WPTV | by Matt Papaycik | May 25, 2021
School board may revise and amend contentious Equity Statement on Wednesday
WEST PALM BEACH, Fla. — The important issue of equity in Palm Beach County schools will take center stage on Wednesday when school board members discuss the district’s newly created and controversial Equity Statement and Definition.
According to the School District of Palm Beach County, “equity means each student—regardless of race, ethnicity, poverty, disability, language status, undocumented status, religious affiliation, gender identity, and sexual orientation—will have access to the opportunities, resources, and support they need to imagine, nurture, and achieve their dreams.”
That is, every Palm Beach County student should have equal access to learning resources, regardless of their backgrounds.
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School board members approved a new Equity Statement on May 5 that outlines the district’s goal of “dismantling structures rooted in white advantage” and “elevating under-represented voices, sharing power, recognizing and eliminating bias, and redistributing resources to provide equitable outcomes.”
Officials said the new statement was created, in part, because of “glaring disparities” in student performance, suspension rates, attendance, and more.
According to data from the School District of Palm Beach County, 28% of Black male students and 16% of Black female students failed one or more classes in ninth grade in 2020, compared to 12% of White male students and 7% of White female students.
In addition, 7% of Black male students got suspended in Palm Beach County elementary schools in 2020, compared to 1.4% of White male students.
In middle schools, 20.5% of Black male students got suspended in 2020, compared to 5.6% of White male students.
In Palm Beach County high schools, 12.7% of Black male students got suspended last year, compared to 4.9% of White male students.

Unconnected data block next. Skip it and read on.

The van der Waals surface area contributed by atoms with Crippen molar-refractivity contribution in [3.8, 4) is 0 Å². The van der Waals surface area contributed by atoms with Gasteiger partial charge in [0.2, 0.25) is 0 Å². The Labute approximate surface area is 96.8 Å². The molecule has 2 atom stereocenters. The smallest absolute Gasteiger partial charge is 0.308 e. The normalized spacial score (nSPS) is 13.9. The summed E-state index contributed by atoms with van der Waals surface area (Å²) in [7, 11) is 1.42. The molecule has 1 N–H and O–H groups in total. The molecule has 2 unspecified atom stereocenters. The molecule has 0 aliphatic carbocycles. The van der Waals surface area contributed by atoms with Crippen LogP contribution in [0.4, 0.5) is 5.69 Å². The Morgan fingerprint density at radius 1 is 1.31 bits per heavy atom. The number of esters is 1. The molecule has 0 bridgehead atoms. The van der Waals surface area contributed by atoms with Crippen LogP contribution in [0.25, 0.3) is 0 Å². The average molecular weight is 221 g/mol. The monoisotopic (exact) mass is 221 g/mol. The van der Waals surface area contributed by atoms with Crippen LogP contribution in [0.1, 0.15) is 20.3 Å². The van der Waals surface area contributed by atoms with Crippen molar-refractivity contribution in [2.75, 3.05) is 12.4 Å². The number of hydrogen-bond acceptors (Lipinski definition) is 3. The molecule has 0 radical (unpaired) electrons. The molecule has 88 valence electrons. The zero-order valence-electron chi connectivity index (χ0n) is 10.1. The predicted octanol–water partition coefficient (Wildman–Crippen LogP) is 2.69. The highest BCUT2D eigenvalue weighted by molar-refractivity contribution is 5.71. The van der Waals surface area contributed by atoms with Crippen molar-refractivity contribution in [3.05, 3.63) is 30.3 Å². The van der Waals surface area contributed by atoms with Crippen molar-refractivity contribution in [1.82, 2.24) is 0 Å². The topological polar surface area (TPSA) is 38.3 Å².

The issue of equity particularly came to light during the COVID-19 pandemic when the School District of Palm Beach County was forced to suddenly switch to distance learning in March of last year.
Officials said many minority students fell behind because of poor Internet access at home, as well as a lack of technology to complete their coursework.
However, members of the community have taken issue with the “white advantage” phrasing in the newly created Equity Statement, bombarding school board members with phone calls and emails, arguing the terminology is racially insensitive and counterproductive to the district’s mission.
“It is evident that a few of the words are not helpful and, in fact, are harmful,” School Board Member Karen Brill said at a May 19 meeting. “I do not believe that the language in the Equity Statement was intended to be divisive and polarizing. It should not make anyone feel disenfranchised.”
As a result, the school board will hold a workshop on Wednesday to potentially revise and amend the “white advantage” phrasing in the Equity Statement.
“It’s been gnawing at me, because I don’t want to have divisive language,” Brill said. “I do think that words like ‘dismantling structures rooted in white advantage,’ it’s dividing the community.”